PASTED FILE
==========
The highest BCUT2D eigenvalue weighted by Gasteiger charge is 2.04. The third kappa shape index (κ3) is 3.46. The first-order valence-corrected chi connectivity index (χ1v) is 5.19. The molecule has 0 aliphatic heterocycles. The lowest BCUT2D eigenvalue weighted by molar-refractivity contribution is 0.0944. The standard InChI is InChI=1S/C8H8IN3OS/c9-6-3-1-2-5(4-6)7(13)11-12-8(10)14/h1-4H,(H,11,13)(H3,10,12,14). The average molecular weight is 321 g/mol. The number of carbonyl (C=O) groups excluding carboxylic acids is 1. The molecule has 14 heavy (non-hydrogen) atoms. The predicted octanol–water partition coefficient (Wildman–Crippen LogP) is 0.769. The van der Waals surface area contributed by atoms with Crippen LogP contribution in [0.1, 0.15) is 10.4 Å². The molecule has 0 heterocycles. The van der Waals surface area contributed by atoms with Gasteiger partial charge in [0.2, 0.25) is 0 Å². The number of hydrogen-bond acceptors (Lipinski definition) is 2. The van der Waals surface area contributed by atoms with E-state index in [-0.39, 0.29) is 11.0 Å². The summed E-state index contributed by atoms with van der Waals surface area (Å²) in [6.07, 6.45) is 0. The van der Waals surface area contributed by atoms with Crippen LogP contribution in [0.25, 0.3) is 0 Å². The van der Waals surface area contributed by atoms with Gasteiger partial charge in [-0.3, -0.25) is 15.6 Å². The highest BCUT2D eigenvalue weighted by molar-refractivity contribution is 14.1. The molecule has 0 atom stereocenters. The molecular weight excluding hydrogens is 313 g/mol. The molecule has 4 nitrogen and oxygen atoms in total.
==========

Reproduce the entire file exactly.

The highest BCUT2D eigenvalue weighted by Gasteiger charge is 2.04. The third kappa shape index (κ3) is 3.46. The first-order valence-corrected chi connectivity index (χ1v) is 5.19. The molecule has 0 aliphatic heterocycles. The lowest BCUT2D eigenvalue weighted by molar-refractivity contribution is 0.0944. The standard InChI is InChI=1S/C8H8IN3OS/c9-6-3-1-2-5(4-6)7(13)11-12-8(10)14/h1-4H,(H,11,13)(H3,10,12,14). The average molecular weight is 321 g/mol. The number of carbonyl (C=O) groups excluding carboxylic acids is 1. The molecule has 14 heavy (non-hydrogen) atoms. The predicted octanol–water partition coefficient (Wildman–Crippen LogP) is 0.769. The van der Waals surface area contributed by atoms with Crippen LogP contribution in [0.1, 0.15) is 10.4 Å². The molecule has 0 heterocycles. The van der Waals surface area contributed by atoms with Gasteiger partial charge in [0.2, 0.25) is 0 Å². The number of hydrogen-bond acceptors (Lipinski definition) is 2. The van der Waals surface area contributed by atoms with E-state index in [-0.39, 0.29) is 11.0 Å². The summed E-state index contributed by atoms with van der Waals surface area (Å²) in [6.07, 6.45) is 0. The van der Waals surface area contributed by atoms with Crippen LogP contribution in [0.25, 0.3) is 0 Å². The van der Waals surface area contributed by atoms with Gasteiger partial charge in [-0.3, -0.25) is 15.6 Å². The highest BCUT2D eigenvalue weighted by molar-refractivity contribution is 14.1. The molecule has 0 atom stereocenters. The molecular weight excluding hydrogens is 313 g/mol. The molecule has 4 nitrogen and oxygen atoms in total.